Kickstarter – The Details
So, with the announcement of Kickstarter in our last blog post, the next few weeks are going to be jam-packed with new information and updates. This week we’ll give a little bit (okay, a lot) of context to our choice of time (January 2014) for Kickstarter, and the reasoning behind why we need funding at all. There’ll be a bit of technical information scattered throughout, but hopefully our intentions are conveyed straightforwardly enough!
Why January 2014
Our initial, technical aim with the Sequel was to support all three major desktop operating system families (Windows, Mac OS and Linux), and to create our own, lightweight graphics engine to keep system requirements as low as possible. This approach presented us with a wealth of opportunities, but also a huge amount of work in order to ensure that not only the compatibility was there, but also that we had suitable tools available to aid development (think things like being able to rapidly prototype driving physics, or easily preview lighting/shadowing changes). Many hundreds of hours and thousands of lines of code went into this approach between early 2012 and October 2013.
What we arrived at was something that looked good (and much the same as what you saw in our Kickstarter video last time), but didn’t allow us to iterate as quickly as we’d hoped: simple changes (such as tweaking our particle emitters) were taking us far too long and becoming far too burdensome upon the development process. Changes that ideally would have taken us only a few hours were taking us days (not ideal when you only have a handful of hours each week to work on the Sequel). With this limitation in mind, we decided to explore other engine/toolkit options that would allow us to migrate the vast majority of the work we’d already done, whilst simultaneously allowing us to make the development process a lot more straightforward. Our logic was: the time we spent in porting our work would be recouped in next to no time if we picked the right solution.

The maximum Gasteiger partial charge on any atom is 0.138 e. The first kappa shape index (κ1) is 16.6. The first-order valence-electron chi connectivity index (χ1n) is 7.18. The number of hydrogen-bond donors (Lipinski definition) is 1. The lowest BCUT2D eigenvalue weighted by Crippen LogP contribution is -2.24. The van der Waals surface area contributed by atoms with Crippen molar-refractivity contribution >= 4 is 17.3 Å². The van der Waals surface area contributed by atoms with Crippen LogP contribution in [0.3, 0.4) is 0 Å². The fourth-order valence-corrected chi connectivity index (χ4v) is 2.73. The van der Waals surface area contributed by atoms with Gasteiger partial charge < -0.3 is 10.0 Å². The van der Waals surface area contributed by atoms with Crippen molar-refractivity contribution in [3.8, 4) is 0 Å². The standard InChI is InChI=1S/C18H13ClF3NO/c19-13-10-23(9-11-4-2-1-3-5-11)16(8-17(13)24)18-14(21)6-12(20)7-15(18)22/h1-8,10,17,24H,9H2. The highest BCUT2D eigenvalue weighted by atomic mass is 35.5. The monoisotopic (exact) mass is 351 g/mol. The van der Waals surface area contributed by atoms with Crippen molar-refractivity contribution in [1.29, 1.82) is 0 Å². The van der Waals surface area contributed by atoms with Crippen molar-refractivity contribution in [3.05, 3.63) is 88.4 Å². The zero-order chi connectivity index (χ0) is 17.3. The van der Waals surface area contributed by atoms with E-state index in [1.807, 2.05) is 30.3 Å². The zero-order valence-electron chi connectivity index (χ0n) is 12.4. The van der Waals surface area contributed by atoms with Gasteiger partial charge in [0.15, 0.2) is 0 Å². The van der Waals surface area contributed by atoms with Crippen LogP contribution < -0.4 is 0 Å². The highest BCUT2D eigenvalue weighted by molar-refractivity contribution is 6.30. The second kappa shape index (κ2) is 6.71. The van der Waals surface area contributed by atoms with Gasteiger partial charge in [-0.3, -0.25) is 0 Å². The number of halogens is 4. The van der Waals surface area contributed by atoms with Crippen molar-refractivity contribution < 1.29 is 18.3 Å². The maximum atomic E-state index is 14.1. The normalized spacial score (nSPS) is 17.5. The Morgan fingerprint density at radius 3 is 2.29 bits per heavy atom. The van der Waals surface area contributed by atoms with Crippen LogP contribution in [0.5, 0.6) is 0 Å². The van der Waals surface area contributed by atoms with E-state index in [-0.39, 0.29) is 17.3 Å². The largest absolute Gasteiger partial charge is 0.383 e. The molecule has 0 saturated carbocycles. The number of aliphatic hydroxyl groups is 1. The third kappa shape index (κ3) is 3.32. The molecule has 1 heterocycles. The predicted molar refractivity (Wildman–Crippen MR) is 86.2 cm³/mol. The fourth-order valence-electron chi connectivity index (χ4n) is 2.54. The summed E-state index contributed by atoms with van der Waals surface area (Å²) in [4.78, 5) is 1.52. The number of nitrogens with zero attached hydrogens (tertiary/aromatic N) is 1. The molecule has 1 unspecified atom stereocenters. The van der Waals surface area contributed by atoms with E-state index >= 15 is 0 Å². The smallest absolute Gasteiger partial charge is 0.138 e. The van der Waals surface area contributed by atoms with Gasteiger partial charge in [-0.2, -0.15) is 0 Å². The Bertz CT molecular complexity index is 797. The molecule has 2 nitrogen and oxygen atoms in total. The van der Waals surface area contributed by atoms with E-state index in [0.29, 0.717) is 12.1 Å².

After a few weeks of exploring our options, the obvious choice was the Unity game engine (which was in a far less ‘mature’ state back when we began development and, as such, wasn’t an option back then). Not only did this change allow us to utilise a large amount of code we’d already written, but it also gave us easy, straightforward prototyping tools, whilst allowing us to retain our cross-platform compatibility (and opened up options for mobile devices in the future). Porting over our hard work took far less time than we’d initially feared, and afforded us an amazing amount of flexibility in our development approach. Within only a week or two, we were back at the same stage in development, but now with a wealth of new options and a massively improved workflow. Unfortunately, this pushed us into Q4 2013, and a few of our objectives for Kickstarter were yet to be met – so we made the difficult decision to postpone until January 2014, to allow us to hit all of our objectives and to ensure that we were able to step up the level of content and information we were able to pass on to you, the community.